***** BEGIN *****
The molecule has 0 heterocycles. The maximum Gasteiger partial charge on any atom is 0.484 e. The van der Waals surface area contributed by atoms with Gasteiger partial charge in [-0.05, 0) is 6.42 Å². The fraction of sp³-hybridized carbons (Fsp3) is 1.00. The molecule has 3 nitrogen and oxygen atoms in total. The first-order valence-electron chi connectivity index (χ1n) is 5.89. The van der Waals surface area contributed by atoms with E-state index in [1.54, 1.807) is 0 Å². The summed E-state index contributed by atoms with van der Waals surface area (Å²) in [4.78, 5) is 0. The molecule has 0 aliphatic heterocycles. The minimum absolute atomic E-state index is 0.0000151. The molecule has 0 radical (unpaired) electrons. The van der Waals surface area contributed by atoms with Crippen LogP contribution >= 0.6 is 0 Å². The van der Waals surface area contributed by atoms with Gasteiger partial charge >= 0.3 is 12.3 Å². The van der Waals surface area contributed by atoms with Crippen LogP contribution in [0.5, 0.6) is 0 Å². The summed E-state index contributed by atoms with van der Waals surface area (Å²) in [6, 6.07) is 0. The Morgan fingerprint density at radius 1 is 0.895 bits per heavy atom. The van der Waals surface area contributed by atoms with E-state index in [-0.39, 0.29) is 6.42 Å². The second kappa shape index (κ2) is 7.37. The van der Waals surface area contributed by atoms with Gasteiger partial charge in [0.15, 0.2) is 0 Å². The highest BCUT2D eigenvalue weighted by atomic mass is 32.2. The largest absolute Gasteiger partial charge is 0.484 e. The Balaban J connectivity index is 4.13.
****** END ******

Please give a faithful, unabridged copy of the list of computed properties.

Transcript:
The molecule has 0 heterocycles. The maximum Gasteiger partial charge on any atom is 0.484 e. The van der Waals surface area contributed by atoms with Gasteiger partial charge in [-0.05, 0) is 6.42 Å². The fraction of sp³-hybridized carbons (Fsp3) is 1.00. The molecule has 3 nitrogen and oxygen atoms in total. The first-order valence-electron chi connectivity index (χ1n) is 5.89. The van der Waals surface area contributed by atoms with E-state index in [1.54, 1.807) is 0 Å². The summed E-state index contributed by atoms with van der Waals surface area (Å²) in [4.78, 5) is 0. The molecule has 0 aliphatic heterocycles. The minimum absolute atomic E-state index is 0.0000151. The molecule has 0 radical (unpaired) electrons. The van der Waals surface area contributed by atoms with Crippen LogP contribution >= 0.6 is 0 Å². The van der Waals surface area contributed by atoms with Gasteiger partial charge >= 0.3 is 12.3 Å². The van der Waals surface area contributed by atoms with Crippen LogP contribution in [0.5, 0.6) is 0 Å². The summed E-state index contributed by atoms with van der Waals surface area (Å²) in [6, 6.07) is 0. The Morgan fingerprint density at radius 1 is 0.895 bits per heavy atom. The van der Waals surface area contributed by atoms with E-state index in [-0.39, 0.29) is 6.42 Å². The second kappa shape index (κ2) is 7.37. The van der Waals surface area contributed by atoms with Gasteiger partial charge in [0.15, 0.2) is 0 Å². The highest BCUT2D eigenvalue weighted by atomic mass is 32.2. The largest absolute Gasteiger partial charge is 0.484 e. The Balaban J connectivity index is 4.13.